Having not executed anybody since 1963, the New York Times is reporting today that New Jersey is currently in the process of becoming the first state to repeal the death penalty. The Senate Judiciary Committee has already approved the measure, and it is expected that both of the houses in the state will review the proposal in the next several weeks. New Jersey’s Governor, Jon S. Corzine, has indicated that he will approve the bill should it pass both houses. Passage in the Assembly is seen to be highly probable, but it is unsure whether the measure would pass the Senate.
One driving force in this repeal appears to be the growing number of exonerations throughout the United States based on newly available information and scientific evidence. The Washington Post is reporting today on a murder case in which there was evidence presented matching lead content in bullets of the gun owned by the accused and the gun used in the murder; such evidence aided in the conviction of the accused murderer. However, it has recently come to light that the expert who presented this evidence had provided false credentials and inaccurate statements to jurors. Additionally, “Two years before, the FBI crime lab had discarded the bullet-matching science that it had used to link Kulbicki to the crime.” Now, the Court must consider the propriety of overturning the conviction.
Aside from this specific instance of improperly presented evidence leading to the conviction of an accused murderer, in general it is being recognized that there have been problems with misidentification. Accordingly, many prisons are providing prisoner access to DNA evidence to prisoners, which has led to a significant number of exonerations (see my previous post here for more).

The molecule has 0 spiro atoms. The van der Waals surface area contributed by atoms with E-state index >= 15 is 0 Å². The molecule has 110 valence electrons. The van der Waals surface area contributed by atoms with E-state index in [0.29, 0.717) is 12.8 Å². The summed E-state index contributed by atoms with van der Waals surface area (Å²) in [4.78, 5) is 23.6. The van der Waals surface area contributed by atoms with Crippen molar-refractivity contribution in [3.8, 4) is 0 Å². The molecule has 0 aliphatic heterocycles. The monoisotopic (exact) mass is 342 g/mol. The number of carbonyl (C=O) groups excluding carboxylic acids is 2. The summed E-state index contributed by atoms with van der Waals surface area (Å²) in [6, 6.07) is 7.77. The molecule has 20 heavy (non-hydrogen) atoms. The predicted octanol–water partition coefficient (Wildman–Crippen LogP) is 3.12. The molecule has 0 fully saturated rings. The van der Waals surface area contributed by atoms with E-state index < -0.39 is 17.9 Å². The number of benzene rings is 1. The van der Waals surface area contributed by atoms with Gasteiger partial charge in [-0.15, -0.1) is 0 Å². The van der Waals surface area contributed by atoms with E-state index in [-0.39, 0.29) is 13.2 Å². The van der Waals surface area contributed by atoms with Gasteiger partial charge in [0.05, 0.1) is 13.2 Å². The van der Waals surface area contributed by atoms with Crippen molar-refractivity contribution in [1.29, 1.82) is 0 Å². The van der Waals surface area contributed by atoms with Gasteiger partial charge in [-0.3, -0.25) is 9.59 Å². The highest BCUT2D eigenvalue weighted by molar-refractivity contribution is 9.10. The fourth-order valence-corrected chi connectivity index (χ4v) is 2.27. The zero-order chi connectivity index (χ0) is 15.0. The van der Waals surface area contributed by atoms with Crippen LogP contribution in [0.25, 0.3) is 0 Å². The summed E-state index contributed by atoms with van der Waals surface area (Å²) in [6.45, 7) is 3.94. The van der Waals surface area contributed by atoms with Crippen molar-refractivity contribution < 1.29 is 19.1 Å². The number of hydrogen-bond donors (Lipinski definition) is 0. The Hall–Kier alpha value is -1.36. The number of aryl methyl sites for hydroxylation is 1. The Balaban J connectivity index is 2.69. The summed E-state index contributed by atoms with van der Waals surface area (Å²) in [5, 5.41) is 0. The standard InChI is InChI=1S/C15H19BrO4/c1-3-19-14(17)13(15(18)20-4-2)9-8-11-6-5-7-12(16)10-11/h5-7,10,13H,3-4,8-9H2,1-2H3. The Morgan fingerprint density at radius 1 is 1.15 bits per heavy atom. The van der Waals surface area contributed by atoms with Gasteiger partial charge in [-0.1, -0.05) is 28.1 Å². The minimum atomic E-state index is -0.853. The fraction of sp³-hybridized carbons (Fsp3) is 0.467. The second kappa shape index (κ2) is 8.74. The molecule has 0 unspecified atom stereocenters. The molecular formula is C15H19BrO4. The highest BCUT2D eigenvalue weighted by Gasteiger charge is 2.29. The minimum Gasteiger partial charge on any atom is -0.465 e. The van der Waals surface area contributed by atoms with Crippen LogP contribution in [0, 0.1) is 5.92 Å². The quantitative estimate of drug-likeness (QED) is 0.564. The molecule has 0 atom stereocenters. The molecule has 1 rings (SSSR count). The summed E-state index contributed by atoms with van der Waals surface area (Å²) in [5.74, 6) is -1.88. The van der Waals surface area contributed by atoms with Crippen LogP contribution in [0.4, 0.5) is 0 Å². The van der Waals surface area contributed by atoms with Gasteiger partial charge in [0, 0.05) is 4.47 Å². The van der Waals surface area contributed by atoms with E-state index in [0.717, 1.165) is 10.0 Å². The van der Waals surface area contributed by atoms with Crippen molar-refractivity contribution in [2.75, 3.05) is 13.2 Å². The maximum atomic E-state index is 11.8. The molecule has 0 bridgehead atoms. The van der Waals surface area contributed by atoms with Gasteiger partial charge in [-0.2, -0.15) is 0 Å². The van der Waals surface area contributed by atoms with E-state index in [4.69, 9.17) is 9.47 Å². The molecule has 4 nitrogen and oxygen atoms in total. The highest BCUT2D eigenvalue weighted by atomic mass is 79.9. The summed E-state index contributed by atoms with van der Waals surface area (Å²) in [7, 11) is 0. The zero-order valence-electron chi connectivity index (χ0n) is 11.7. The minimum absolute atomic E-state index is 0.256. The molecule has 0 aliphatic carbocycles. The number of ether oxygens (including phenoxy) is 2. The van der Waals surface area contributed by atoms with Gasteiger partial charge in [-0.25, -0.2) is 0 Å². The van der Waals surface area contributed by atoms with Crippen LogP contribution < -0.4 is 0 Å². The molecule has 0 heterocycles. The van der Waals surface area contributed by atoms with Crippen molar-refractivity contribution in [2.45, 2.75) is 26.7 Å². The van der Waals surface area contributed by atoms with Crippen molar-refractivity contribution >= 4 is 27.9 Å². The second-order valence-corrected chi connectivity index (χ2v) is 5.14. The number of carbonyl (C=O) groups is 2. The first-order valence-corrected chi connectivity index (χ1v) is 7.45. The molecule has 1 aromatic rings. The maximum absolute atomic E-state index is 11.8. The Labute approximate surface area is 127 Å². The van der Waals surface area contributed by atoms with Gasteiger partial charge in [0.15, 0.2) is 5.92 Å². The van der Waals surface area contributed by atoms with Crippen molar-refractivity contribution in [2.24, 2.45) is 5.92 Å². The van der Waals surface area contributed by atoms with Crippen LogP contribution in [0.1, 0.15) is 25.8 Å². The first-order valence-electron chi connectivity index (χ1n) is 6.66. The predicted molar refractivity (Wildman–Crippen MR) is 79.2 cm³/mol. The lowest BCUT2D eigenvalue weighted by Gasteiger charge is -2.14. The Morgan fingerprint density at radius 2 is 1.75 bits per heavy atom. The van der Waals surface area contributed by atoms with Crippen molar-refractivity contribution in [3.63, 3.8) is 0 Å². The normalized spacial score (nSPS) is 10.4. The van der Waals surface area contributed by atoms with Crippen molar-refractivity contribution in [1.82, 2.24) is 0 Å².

Another issue aiding in the reconsideration of the death penalty constitutes cruel and unusual punishment. As noted in a previous post, many states have placed executions on hold while the United States Supreme Court considers this question. In these states, such executions have been primarily suspended by the Court or Governor; New Jersey would be the first state where the legislature is the body enforcing any cessation of executions.
Those opposing the New Jersey bill point to the deterrent effect that the presence of the death penalty provides. Opponents of the death penalty see New Jersey’s bill as an opening to reexamine death penalty laws throughout the United States. It is reported that one State Senator is pushing for more of a middle ground – a bill that would maintain the death penalty, but apply the sentence in more limited circumstances.
Whether lethal injection constitutes cruel and unusual punishment is an issue that is currently being left to the Supreme Court and is a question that can not be accurately answered without in depth scientific study. Also, whether the death penalty for certain crimes is a greater deterrent than other punishment, such as a life sentence without parole, is a question that I imagine has been studied in depth by a great many scholars who have much more in depth knowledge of such issues.
With the answers to these questions being uncertain, the issue of the death penalty is certainly one that is not cut and dry, nor is it an issue that has a ready solution. Even so, the case of the Maryland murder case described above is a concrete example of why such punishment should not be rushed into; while extended wrongful imprisonment (as is the case in Maryland where it does not appear the accused was sentenced to death) is a serious matter, even worse would be the discovery of new scientific evidence (or evidence of improperly applied scientific evidence as in the Maryland case) after the accused is executed due to an improper conviction.